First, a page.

While looking at the preview pics for Sleepy Jack [$0.99 / HD], I couldn’t help but recall one of my past favorite titles with a motif that revolved around dreams. That game is NiGHTS Into Dreams, of course, and any other gamer who spent long evenings discovering that magical world will surely feel a bit like Sleepy Jack’s developers might have been fans of it.

In case you have no idea what I’m talking about, both games send you into a universe in your dreams and challenge you to navigate it. In Sleepy Jack, you play Jack, a darling boy who is hurtling through a nighttime world at top speed and needs your assistance to proceed. To help him explore worlds of space, desert and the deep sea, you’ll need to arm your trusty pistol and get your dodging skills ready.

Sleepy Jack runs you through each level on rails, so all you’ll need to be responsible for is moving left and right and shooting your weapon. Sounds simple, doesn’t it? It can be at first, but as the levels become more complex you may find that it requires some real skill to execute those moves and keep from getting hit. While it’s no bullet hell, it certainly does pose a challenge (but if you find it too much you can always adjust the difficulty – easy, medium and hard are all there).

Each level features both Zs to collect (which keep you asleep), obstacles to avoid and rings to aim for in order to collect bonuses. The button you touch to move left and right requires an extra tap in order to do a move called a “barrel roll,” which leaves you momentarily invincible to enemy fire.

This would ultimately be a very useful move, if it was as accurate as I needed it to be. Unfortunately, I often found myself trying to use it and finding it responded just a millisecond too slowly for me, and I would get hit rather than evading a bullet. Perhaps it simply needs more practice to master the timing, but overall I wish this button were more sensitive.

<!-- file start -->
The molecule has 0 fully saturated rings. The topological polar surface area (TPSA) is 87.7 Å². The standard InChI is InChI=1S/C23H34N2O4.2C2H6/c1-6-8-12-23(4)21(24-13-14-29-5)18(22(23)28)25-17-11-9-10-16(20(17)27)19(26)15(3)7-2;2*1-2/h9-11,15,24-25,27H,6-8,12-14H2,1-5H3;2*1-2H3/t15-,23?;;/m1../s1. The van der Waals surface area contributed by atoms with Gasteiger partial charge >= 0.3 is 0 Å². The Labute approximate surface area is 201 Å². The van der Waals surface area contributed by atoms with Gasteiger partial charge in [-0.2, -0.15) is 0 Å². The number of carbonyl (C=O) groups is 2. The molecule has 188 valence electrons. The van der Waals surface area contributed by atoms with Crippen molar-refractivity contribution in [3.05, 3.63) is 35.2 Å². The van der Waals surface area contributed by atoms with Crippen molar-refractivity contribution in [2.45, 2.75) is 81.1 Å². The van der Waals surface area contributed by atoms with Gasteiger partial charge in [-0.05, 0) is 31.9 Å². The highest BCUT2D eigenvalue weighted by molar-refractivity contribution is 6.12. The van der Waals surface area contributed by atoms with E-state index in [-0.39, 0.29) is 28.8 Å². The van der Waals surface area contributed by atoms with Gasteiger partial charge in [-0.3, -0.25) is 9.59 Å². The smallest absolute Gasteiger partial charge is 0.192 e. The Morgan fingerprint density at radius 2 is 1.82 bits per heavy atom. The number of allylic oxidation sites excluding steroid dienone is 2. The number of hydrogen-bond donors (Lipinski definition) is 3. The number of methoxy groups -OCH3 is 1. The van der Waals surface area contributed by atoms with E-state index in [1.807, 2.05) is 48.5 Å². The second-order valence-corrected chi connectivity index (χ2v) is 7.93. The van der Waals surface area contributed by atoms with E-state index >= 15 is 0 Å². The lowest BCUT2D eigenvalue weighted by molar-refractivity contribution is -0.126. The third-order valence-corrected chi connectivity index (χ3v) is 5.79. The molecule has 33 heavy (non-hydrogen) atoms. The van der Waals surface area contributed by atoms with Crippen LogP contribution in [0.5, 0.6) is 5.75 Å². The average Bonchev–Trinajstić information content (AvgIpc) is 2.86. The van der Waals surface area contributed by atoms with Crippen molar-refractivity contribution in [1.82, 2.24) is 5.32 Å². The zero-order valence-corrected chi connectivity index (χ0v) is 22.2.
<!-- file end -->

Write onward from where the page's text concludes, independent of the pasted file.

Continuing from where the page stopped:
It is worth noting, on this point, that Sleepy Jack features three different control schemes. The one mentioned above is the Classic one, but there is also one called Slider that allows you to simply swipe at the screen with your finger to move Jack around and swipe a bit wider for the barrel roll. Personally I had more luck with this set of controls than the Classic set, and barrel rolls were easier. A third option is called Accelerometer and allows you to tilt the phone to move Jack and press buttons on the side for rolling.

Each area offers ten levels, with a boss waiting for you at the end. Each of these levels is well designed and beautifully presented – in fact, the entire game has a whimsical and charming look you will enjoy. Even the music is nice, and if you navigate each level successfully, you’ll be treated to a nice little graphic of Jack sleeping peacefully in his bed nestled in dreams.

There’s definitely replay value here, with a star rating for each level and a nice list of achievements to unlock.  It’s also enabled for use with Openfeint and GameCenter, so you can get your share on in those forums if you so desire.

Sleepy Jack was, overall, a sweet gaming experience that I think other shooter fans would enjoy. I loved the change in perspective from average shooters and the Pixar look of the game’s characters and settings. This particular execution of the formula came off as pretty unique, and I caught myself thinking about how I could improve on certain levels after I completed it. Guess I’m going back for more – which is the best compliment any game can hope to hear.

TouchArcade Rating

  • Matt Curtis

    Jack and the Strange Encounter With LSD

  • app symmetry

    Great to see SilverTree Media get some more attention for this one... after Cordy, I was really thinking that there would be no way that they could come close to the presentation with their next game. But they did... Thanks for posting this!! I hope to see more from STM in the future. =oD

  • Kyle Payne

    definitely see the Gummi Ship influence from Kingdom Hearts 2 in this game! love it already! makes me want KH3 even more Now!!!!

Sleepy Jack Reviewed by Colette Bennett on . Rating: 4